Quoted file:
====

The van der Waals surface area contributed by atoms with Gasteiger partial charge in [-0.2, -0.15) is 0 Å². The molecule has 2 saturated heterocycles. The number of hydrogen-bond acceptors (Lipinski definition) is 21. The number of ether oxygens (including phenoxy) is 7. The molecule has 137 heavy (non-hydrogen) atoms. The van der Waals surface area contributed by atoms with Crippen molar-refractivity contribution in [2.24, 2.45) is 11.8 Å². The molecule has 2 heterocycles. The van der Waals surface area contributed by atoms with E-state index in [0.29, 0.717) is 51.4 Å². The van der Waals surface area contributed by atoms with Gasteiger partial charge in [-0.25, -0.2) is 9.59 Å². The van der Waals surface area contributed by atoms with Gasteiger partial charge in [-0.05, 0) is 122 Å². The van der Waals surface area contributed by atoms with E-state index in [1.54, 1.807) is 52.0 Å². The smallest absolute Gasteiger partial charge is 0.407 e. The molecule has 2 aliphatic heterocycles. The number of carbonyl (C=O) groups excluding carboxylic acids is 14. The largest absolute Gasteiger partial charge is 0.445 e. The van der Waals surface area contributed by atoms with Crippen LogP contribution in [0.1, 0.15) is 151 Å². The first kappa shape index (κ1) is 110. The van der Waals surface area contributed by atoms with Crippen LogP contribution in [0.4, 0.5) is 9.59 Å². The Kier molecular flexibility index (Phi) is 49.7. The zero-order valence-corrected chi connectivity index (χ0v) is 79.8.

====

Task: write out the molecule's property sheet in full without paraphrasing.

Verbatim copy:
The van der Waals surface area contributed by atoms with Gasteiger partial charge in [-0.2, -0.15) is 0 Å². The molecule has 2 saturated heterocycles. The number of hydrogen-bond acceptors (Lipinski definition) is 21. The number of ether oxygens (including phenoxy) is 7. The molecule has 137 heavy (non-hydrogen) atoms. The van der Waals surface area contributed by atoms with Crippen molar-refractivity contribution in [2.24, 2.45) is 11.8 Å². The molecule has 2 heterocycles. The van der Waals surface area contributed by atoms with E-state index in [0.29, 0.717) is 51.4 Å². The van der Waals surface area contributed by atoms with Gasteiger partial charge in [-0.25, -0.2) is 9.59 Å². The van der Waals surface area contributed by atoms with Gasteiger partial charge in [-0.05, 0) is 122 Å². The van der Waals surface area contributed by atoms with E-state index in [1.54, 1.807) is 52.0 Å². The smallest absolute Gasteiger partial charge is 0.407 e. The molecule has 2 aliphatic heterocycles. The number of carbonyl (C=O) groups excluding carboxylic acids is 14. The largest absolute Gasteiger partial charge is 0.445 e. The van der Waals surface area contributed by atoms with Crippen LogP contribution in [0.1, 0.15) is 151 Å². The first kappa shape index (κ1) is 110. The van der Waals surface area contributed by atoms with Crippen LogP contribution in [0.4, 0.5) is 9.59 Å². The Kier molecular flexibility index (Phi) is 49.7. The zero-order valence-corrected chi connectivity index (χ0v) is 79.8.